Two-thirds of Republican voters back Trump's calls for ban on Muslims entering US, poll finds

The billionaire's support among voters has not been hurt one bit by his latest controversy

Two-thirds of Republican voters back Trump's calls for ban on Muslims entering US, poll finds

Republican presidential candidate Donald Trump speaks during a campaign stop at the Burlington Memorial Auditorium. Image: Charlie Neibergall / AP/Press Association Images

While much of the world has rebuked Donald Trump for his demand for an outright ban on all Muslims entering the United States, voters in the US have only grown more fond of the billionaire businessman in the wake of his controversial comments.

More than two-thirds of Republican primary voters favour Donald Trump's call for a “total and compete” ban on Muslims from foreign countries entering the United States, with more than one–third saying it makes them more likely to vote for him.

A survey by Bloomberg Politics/Purple Strategies Pulse Poll – conducted online on Tuesday – found that 37% of all likely US general election voters support Trump’s demands for a ban.

“We believe these numbers are made up of some people who are truly expressing religious bigotry and others who are fearful about terrorism and are willing to do anything they think might make us safer,” Doug Usher, of Purple Strategies, said.

"This indicates that, despite some conventional wisdom expressed in the last 48 hours, this is unlikely to hurt Trump at least in the primary campaign."

The polling questions asked:

“This week, Donald Trump called for a temporary ban on all Muslims who are citizens of foreign countries from entering the United States. Do you favour(sic) or oppose this proposal?”

All voters: 37% said they favour the call, with 50% opposed and 13% undecided.

Republican voters: 65% support the call, 22% oppose it and 13% don’t know.

Democrat voters: 18% favour, 75% oppose, and 7% are undecided.

After getting the answers for the first question, the pollsters then offered more information on the topic – including telling respondents that “leaders from across the political spectrum have condemned this policy” as a tactic that would only serve to make the US “less safe by alienating the allies we need to fight ISIS.”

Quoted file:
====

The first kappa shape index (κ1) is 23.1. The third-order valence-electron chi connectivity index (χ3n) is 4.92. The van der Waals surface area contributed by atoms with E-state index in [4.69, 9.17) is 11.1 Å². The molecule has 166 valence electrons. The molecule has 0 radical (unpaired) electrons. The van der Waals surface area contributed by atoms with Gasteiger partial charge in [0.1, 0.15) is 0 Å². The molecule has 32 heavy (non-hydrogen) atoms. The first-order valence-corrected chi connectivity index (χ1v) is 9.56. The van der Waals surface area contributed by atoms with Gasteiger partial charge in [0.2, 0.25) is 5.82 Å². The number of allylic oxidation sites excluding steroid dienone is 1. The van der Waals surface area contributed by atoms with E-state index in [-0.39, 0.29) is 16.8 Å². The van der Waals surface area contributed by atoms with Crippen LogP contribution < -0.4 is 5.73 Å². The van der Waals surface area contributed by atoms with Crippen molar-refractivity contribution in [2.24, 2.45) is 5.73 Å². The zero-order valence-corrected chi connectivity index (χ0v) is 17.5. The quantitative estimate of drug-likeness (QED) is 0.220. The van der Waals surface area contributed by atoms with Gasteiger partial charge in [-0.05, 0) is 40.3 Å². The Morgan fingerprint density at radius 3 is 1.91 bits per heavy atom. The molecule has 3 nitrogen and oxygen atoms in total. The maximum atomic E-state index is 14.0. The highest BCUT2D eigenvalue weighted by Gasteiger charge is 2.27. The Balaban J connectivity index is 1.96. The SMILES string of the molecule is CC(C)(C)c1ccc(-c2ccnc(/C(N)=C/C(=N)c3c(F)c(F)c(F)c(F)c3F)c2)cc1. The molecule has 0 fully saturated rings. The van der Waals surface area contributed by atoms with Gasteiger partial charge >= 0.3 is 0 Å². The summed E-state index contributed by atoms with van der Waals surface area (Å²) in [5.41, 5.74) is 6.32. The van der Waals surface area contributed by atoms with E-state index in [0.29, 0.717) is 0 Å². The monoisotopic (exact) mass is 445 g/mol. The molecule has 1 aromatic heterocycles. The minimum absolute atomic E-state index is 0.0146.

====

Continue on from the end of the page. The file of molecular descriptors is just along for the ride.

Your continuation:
The pollsters then asked a second question:

“Now that you’ve heard more, do you favour or oppose the proposal to temporarily ban all Muslims who are citizens of foreign countries from entering the United States?”

Despite the additional information, the results remained almost exactly the same.

All voters: 35% in favour, 53% opposed, 12% don’t know

Republicans: 64% in favour, 28% opposed, 9% don’t know

Democrats: 17% in favour, 75% opposed, 8% don’t know

The poll also asked respondents if the issue now made them more or less likely to vote for Trump.

One third (37% to be exact) of Republican voters said they were now more likely to back Trump, while just 16% said they were less likely, and 46% said it had no impact.

Of all voters (including Democrats), 18% said it made them more likely to vote for him, 33% said less likely, and 44% said it had no impact.

Trump’s remarks may not have caused the electoral backlash many would have hoped, but his overall approval – among Democrats and Republicans – is someway short of being Presidential material. Just 33% of all voters see him favourably, with 64% viewing him unfavourably. Hillary Clinton was seen favourably by 45% of respondents, and unfavourably by just 52%.

The survey also found that those who hold less formal educational qualifications – those without a college education – were more likely to back Trump’s stance on Muslims, as were evangelical Christians and white people.